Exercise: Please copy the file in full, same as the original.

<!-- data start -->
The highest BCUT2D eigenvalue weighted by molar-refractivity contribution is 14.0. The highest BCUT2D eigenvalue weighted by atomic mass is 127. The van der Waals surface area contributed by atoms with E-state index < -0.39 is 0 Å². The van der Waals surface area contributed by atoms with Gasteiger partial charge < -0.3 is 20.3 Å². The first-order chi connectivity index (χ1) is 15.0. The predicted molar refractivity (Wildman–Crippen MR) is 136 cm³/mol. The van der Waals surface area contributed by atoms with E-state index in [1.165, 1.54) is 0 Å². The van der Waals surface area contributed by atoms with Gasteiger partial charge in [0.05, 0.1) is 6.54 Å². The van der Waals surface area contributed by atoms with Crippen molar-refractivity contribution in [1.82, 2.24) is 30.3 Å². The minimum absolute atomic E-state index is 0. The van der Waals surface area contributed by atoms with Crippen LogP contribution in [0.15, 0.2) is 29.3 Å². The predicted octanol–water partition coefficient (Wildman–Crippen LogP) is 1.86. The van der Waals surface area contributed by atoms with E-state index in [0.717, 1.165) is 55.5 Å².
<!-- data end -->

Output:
The highest BCUT2D eigenvalue weighted by molar-refractivity contribution is 14.0. The highest BCUT2D eigenvalue weighted by atomic mass is 127. The van der Waals surface area contributed by atoms with E-state index < -0.39 is 0 Å². The van der Waals surface area contributed by atoms with Gasteiger partial charge < -0.3 is 20.3 Å². The first-order chi connectivity index (χ1) is 15.0. The predicted molar refractivity (Wildman–Crippen MR) is 136 cm³/mol. The van der Waals surface area contributed by atoms with E-state index in [1.165, 1.54) is 0 Å². The van der Waals surface area contributed by atoms with Gasteiger partial charge in [0.05, 0.1) is 6.54 Å². The van der Waals surface area contributed by atoms with Crippen molar-refractivity contribution in [1.82, 2.24) is 30.3 Å². The minimum absolute atomic E-state index is 0. The van der Waals surface area contributed by atoms with Crippen LogP contribution in [0.15, 0.2) is 29.3 Å². The predicted octanol–water partition coefficient (Wildman–Crippen LogP) is 1.86. The van der Waals surface area contributed by atoms with E-state index in [0.717, 1.165) is 55.5 Å².